With the announcement of fresh plans to overhaul its London headquarters, Citigroup is providing its vision for the future of flexible work.
In a huge bet on the future relevance of in-office work in a post-pandemic world, the Wall Street bank is overhauling its landmark Canary Wharf Citi Tower, which houses its U.K., Europe, and Middle East businesses.
The 42-story tower will be renovated with flexible working, team collaboration, and technology at its centre, according to the blueprints, which were presented this week accompanied a video preview.
“Our aim is to create an environmentally sustainable, innovative and exciting place to work, incorporating modern design, state-of-the-art technology, and best practices in employee and client spaces.”David Livingstone, Citi’s EMEA Chief Executive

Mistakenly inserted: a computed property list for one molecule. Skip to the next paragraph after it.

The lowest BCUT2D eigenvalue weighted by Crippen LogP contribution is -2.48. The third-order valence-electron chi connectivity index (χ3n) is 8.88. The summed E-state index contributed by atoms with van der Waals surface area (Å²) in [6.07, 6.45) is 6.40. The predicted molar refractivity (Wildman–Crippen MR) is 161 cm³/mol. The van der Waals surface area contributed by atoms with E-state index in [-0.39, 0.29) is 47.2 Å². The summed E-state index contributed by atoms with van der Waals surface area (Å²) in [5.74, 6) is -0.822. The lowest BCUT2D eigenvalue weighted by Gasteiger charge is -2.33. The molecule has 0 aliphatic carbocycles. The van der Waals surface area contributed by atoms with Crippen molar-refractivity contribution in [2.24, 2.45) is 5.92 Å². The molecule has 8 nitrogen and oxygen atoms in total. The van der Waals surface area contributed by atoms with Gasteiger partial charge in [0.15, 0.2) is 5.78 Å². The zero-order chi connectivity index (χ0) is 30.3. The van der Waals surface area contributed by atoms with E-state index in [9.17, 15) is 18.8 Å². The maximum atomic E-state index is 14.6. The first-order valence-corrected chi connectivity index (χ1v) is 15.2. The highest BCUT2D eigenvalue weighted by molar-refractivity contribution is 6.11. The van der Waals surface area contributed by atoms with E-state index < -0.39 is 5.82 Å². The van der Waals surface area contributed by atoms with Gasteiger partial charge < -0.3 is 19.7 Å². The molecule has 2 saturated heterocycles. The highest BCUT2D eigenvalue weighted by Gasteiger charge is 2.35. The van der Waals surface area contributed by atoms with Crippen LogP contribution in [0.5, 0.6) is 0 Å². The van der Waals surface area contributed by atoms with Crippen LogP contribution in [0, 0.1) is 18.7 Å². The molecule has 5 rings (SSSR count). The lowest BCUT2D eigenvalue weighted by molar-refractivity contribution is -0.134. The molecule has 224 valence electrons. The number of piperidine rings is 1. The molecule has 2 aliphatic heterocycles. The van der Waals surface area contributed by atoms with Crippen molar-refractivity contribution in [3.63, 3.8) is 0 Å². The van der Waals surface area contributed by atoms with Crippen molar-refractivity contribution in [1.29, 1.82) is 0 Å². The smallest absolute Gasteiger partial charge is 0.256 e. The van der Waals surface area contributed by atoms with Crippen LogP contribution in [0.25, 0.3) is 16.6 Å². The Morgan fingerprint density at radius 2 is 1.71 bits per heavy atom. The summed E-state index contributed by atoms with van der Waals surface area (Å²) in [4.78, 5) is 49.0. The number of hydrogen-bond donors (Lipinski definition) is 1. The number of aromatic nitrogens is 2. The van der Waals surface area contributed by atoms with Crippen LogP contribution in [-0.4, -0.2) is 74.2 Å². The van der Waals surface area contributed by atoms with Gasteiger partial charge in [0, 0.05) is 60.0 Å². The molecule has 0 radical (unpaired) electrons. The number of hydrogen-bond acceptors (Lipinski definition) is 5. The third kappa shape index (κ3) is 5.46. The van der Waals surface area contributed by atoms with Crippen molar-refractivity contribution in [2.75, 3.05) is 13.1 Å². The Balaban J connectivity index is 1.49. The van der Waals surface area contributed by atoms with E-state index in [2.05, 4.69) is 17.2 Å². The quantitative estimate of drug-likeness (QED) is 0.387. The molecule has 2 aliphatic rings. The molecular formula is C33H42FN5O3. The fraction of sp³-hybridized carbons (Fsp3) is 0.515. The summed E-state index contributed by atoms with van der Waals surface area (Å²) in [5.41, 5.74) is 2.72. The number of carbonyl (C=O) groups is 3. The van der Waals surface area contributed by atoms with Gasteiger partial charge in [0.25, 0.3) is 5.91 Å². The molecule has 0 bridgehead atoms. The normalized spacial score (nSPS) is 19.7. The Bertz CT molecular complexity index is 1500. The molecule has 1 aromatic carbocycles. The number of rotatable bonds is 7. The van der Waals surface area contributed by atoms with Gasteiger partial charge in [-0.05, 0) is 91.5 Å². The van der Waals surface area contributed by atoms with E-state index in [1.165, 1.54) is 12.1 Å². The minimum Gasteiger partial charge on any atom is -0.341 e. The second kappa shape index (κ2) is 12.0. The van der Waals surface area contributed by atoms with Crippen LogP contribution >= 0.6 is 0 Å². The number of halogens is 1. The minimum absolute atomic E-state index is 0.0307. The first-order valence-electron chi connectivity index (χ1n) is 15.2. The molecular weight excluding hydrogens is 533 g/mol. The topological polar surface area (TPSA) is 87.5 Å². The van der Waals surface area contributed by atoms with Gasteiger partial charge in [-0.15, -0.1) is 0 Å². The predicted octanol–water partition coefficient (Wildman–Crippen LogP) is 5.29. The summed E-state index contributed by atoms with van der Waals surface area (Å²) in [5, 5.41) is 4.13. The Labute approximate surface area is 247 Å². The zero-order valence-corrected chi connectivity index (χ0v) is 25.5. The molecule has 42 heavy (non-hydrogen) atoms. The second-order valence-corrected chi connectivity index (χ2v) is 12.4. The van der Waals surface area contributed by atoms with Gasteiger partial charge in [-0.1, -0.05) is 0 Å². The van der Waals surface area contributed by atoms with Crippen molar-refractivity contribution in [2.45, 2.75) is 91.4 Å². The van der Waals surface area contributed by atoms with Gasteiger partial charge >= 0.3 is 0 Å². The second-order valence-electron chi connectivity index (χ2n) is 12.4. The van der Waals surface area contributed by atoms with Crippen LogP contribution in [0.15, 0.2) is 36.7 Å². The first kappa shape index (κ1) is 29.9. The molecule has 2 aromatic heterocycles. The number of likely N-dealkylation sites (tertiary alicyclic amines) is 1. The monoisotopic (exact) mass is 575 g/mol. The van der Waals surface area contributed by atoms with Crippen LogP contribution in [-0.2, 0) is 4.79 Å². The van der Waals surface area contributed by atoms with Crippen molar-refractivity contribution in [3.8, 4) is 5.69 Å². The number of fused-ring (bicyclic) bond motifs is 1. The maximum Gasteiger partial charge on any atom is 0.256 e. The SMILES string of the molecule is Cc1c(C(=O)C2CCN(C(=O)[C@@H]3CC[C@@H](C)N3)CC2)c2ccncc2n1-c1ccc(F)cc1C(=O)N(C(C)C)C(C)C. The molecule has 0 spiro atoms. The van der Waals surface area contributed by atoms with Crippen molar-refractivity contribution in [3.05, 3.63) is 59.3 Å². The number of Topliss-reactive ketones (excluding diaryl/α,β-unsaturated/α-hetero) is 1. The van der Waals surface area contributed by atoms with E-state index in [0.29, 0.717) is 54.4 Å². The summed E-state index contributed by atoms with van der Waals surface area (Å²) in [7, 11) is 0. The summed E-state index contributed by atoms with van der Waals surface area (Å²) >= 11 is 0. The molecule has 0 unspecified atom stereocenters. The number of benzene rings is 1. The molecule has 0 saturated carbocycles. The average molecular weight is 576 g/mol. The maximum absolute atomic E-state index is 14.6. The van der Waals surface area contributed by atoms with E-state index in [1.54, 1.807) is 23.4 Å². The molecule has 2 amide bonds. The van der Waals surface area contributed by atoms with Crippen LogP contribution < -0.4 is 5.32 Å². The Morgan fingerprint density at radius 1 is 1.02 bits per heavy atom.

The environmentally friendly designs will attempt to reduce energy usage and include a succession of green spaces as well as a public meeting point on the ground floor.
“Well-being has been put at the heart of the project by introducing innovative collaboration spaces, enhanced connection, state-of-the-art amenities and impactful access to greenery, promoting biophilia.”Yasmin Al-Ani Spence, Director, WilkinsonEye
The completion date for the project is set for 2025, and the estimated budget is £100 million ($133 million).
Even as London was warned of a post-Brexit exodus, Citi purchased the 20-year-old building in 2019 to show its continued commitment to the city as a financial hub.
“Citi Tower is a significant investment in our people and our growing business in the UK and the broader EMEA region.”David Livingstone, Citi’s EMEA Chief Executive
Recently, Bank of Ireland opened remote working hubs for its staff too, which shows how the financial sector is moving towards a more remote work friendly model.
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